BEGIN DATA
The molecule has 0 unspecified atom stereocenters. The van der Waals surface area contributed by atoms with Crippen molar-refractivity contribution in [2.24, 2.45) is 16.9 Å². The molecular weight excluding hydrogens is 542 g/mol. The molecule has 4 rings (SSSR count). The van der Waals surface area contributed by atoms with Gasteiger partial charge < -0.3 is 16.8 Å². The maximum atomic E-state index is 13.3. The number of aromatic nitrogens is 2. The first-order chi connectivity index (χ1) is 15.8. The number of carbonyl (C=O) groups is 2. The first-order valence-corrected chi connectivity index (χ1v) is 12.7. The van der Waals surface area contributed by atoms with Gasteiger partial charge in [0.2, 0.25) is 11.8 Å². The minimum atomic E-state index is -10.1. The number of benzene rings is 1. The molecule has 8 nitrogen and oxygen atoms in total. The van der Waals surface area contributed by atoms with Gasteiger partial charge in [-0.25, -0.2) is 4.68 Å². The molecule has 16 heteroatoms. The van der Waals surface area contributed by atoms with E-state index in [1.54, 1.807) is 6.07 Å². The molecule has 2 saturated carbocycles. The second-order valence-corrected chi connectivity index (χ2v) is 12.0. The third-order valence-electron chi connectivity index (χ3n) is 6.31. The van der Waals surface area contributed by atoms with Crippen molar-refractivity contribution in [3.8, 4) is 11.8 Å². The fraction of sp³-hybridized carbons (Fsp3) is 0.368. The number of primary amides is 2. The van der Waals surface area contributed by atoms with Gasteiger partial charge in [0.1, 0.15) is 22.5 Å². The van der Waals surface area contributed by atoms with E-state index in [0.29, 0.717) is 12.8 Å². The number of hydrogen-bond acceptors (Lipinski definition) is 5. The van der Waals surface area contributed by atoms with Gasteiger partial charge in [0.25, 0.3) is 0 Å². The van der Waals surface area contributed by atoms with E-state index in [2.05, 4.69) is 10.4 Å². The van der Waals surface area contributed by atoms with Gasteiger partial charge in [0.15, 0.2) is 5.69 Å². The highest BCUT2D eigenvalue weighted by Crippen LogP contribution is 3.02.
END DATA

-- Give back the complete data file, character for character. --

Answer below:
The molecule has 0 unspecified atom stereocenters. The van der Waals surface area contributed by atoms with Crippen molar-refractivity contribution in [2.24, 2.45) is 16.9 Å². The molecular weight excluding hydrogens is 542 g/mol. The molecule has 4 rings (SSSR count). The van der Waals surface area contributed by atoms with Gasteiger partial charge < -0.3 is 16.8 Å². The maximum atomic E-state index is 13.3. The number of aromatic nitrogens is 2. The first-order chi connectivity index (χ1) is 15.8. The number of carbonyl (C=O) groups is 2. The first-order valence-corrected chi connectivity index (χ1v) is 12.7. The van der Waals surface area contributed by atoms with Gasteiger partial charge in [0.2, 0.25) is 11.8 Å². The minimum atomic E-state index is -10.1. The number of benzene rings is 1. The molecule has 8 nitrogen and oxygen atoms in total. The van der Waals surface area contributed by atoms with Gasteiger partial charge in [-0.25, -0.2) is 4.68 Å². The molecule has 16 heteroatoms. The van der Waals surface area contributed by atoms with E-state index in [1.54, 1.807) is 6.07 Å². The molecule has 2 saturated carbocycles. The second-order valence-corrected chi connectivity index (χ2v) is 12.0. The third-order valence-electron chi connectivity index (χ3n) is 6.31. The van der Waals surface area contributed by atoms with Crippen molar-refractivity contribution in [3.8, 4) is 11.8 Å². The fraction of sp³-hybridized carbons (Fsp3) is 0.368. The number of primary amides is 2. The van der Waals surface area contributed by atoms with Gasteiger partial charge in [0.1, 0.15) is 22.5 Å². The van der Waals surface area contributed by atoms with E-state index in [0.29, 0.717) is 12.8 Å². The number of hydrogen-bond acceptors (Lipinski definition) is 5. The van der Waals surface area contributed by atoms with Gasteiger partial charge in [0.25, 0.3) is 0 Å². The van der Waals surface area contributed by atoms with E-state index in [2.05, 4.69) is 10.4 Å². The van der Waals surface area contributed by atoms with Gasteiger partial charge in [0.15, 0.2) is 5.69 Å². The highest BCUT2D eigenvalue weighted by Crippen LogP contribution is 3.02.